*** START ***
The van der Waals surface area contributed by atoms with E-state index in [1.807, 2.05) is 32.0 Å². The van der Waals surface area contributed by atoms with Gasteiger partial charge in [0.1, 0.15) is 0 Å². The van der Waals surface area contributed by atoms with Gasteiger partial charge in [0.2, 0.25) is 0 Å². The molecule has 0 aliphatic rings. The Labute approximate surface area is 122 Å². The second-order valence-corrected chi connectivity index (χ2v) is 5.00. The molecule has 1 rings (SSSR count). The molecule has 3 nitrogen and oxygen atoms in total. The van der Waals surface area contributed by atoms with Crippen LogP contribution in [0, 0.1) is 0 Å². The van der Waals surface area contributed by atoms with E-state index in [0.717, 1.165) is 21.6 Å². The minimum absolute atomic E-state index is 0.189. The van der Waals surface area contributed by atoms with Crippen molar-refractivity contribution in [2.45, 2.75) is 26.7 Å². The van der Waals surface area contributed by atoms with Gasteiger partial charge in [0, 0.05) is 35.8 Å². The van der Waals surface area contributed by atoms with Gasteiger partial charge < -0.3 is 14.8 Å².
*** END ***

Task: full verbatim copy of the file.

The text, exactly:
The van der Waals surface area contributed by atoms with E-state index in [1.807, 2.05) is 32.0 Å². The van der Waals surface area contributed by atoms with Gasteiger partial charge in [0.1, 0.15) is 0 Å². The van der Waals surface area contributed by atoms with Gasteiger partial charge in [0.2, 0.25) is 0 Å². The molecule has 0 aliphatic rings. The Labute approximate surface area is 122 Å². The second-order valence-corrected chi connectivity index (χ2v) is 5.00. The molecule has 1 rings (SSSR count). The molecule has 3 nitrogen and oxygen atoms in total. The van der Waals surface area contributed by atoms with Crippen LogP contribution in [0, 0.1) is 0 Å². The van der Waals surface area contributed by atoms with E-state index in [0.717, 1.165) is 21.6 Å². The minimum absolute atomic E-state index is 0.189. The van der Waals surface area contributed by atoms with Crippen molar-refractivity contribution in [2.45, 2.75) is 26.7 Å². The van der Waals surface area contributed by atoms with Gasteiger partial charge in [0, 0.05) is 35.8 Å². The van der Waals surface area contributed by atoms with Gasteiger partial charge < -0.3 is 14.8 Å².